It’s all about clever use of typography and taking a simple message to reflect on the host’s playful character. 

Notice the different font used for host Sophia Steve’s name? 

How does it make you feel?

Relaxed? At ease? (It should unless you’re a robot..)

All it took was a simple tweak of the font style, however, the playful theme does not stop there. 

You’ll see a similar strategy applied to the image of the host by using external styling elements to make her appear friendly, goofy, yet smart at the same time.

Example # 3 ― The Lady Gang


The Lady Gang’s podcast cover art is a great example of how powerful visuals can help you share your story.

Although the podcast name doesn’t give much away, one glance of the image tells visitors all they need to know about the show; from the group of women hosts, their seemingly close friendship, and casual but professional outlook.

To reinforce this point, the artwork uses color to great effect.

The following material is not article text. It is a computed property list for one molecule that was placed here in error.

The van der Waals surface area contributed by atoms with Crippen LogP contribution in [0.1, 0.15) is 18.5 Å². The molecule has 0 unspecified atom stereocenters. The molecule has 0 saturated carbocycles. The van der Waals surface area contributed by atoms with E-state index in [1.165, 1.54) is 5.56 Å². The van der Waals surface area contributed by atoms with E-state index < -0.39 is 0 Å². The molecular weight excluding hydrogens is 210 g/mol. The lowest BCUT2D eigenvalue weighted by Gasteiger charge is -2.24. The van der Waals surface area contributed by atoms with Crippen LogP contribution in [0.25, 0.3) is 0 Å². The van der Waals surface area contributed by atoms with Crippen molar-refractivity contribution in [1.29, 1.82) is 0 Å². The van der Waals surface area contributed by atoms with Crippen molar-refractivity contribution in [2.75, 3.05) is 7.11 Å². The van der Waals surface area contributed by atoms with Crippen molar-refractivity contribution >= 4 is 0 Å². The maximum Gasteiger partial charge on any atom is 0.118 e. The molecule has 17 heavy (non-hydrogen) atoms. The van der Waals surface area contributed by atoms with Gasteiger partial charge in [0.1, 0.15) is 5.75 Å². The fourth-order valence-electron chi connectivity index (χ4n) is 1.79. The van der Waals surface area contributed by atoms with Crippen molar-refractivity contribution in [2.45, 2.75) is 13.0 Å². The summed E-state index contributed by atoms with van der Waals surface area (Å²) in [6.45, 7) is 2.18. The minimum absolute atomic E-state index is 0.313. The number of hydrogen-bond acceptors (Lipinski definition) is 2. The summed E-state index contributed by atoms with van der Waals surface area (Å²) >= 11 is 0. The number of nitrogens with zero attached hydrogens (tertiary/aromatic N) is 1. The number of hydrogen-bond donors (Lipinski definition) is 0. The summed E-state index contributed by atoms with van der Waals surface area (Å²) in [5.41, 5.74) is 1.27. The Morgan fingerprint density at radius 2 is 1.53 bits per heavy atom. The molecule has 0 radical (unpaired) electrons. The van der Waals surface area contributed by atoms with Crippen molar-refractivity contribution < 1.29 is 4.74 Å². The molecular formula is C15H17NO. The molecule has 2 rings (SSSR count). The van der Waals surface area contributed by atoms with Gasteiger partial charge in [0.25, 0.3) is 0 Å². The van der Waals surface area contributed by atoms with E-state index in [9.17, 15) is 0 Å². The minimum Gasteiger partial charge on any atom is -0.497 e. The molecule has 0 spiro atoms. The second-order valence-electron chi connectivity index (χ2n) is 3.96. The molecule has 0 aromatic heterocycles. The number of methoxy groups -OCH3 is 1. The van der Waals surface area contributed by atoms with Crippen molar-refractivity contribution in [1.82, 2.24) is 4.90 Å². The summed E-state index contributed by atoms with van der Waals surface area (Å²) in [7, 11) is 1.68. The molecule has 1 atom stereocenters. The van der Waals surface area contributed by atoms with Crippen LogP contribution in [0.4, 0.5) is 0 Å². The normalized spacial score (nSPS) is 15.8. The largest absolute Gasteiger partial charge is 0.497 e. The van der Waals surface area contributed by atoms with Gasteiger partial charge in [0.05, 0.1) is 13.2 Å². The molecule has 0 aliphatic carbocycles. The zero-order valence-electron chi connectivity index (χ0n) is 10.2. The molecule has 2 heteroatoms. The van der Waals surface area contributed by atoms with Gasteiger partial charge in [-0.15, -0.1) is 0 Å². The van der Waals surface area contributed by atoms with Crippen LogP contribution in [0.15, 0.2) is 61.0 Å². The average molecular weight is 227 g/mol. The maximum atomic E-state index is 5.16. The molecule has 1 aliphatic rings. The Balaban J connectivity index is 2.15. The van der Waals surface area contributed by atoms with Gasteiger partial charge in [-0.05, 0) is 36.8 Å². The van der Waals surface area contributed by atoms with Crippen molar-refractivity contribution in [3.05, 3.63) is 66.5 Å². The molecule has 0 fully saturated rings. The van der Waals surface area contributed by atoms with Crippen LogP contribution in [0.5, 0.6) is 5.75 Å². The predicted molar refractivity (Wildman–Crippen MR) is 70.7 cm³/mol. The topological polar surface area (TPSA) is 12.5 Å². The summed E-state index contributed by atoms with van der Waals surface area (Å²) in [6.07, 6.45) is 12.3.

Notice the prevalence of black everywhere?

Each host is wearing one article of black clothing and the podcast title is placed on a black backdrop also.

What’s the significance?

Black is linked to a sense of professionalism.

Example # 4 ― Business Process Simplified


The last example shows how simplicity is powerful when executed correctly.

While it may seem like not much happening in this cover, its genius lies in the use of a simple tagline to tell people exactly what to expect.

And to make sure people don’t miss the text, contrast is used cleverly to draw attention to it.

Besides the text, color is again used to impart different moods.

The host is featured on a black backdrop indicating professionalism while orange is all about fun.

Over To You

While easy to overlook, podcast cover art is essential for success.

It is the face of your show and what people see first. If you fail to make a good impression, you’ll not only lose people’s trust but a loyal audience base.

So don’t take it lightly.

Follow the tips mentioned in this post and head over to Pixelied to create a distinct podcast cover that complements your content and sets you on the path toward success.

Ready to get started?

Begin your journey by clicking here.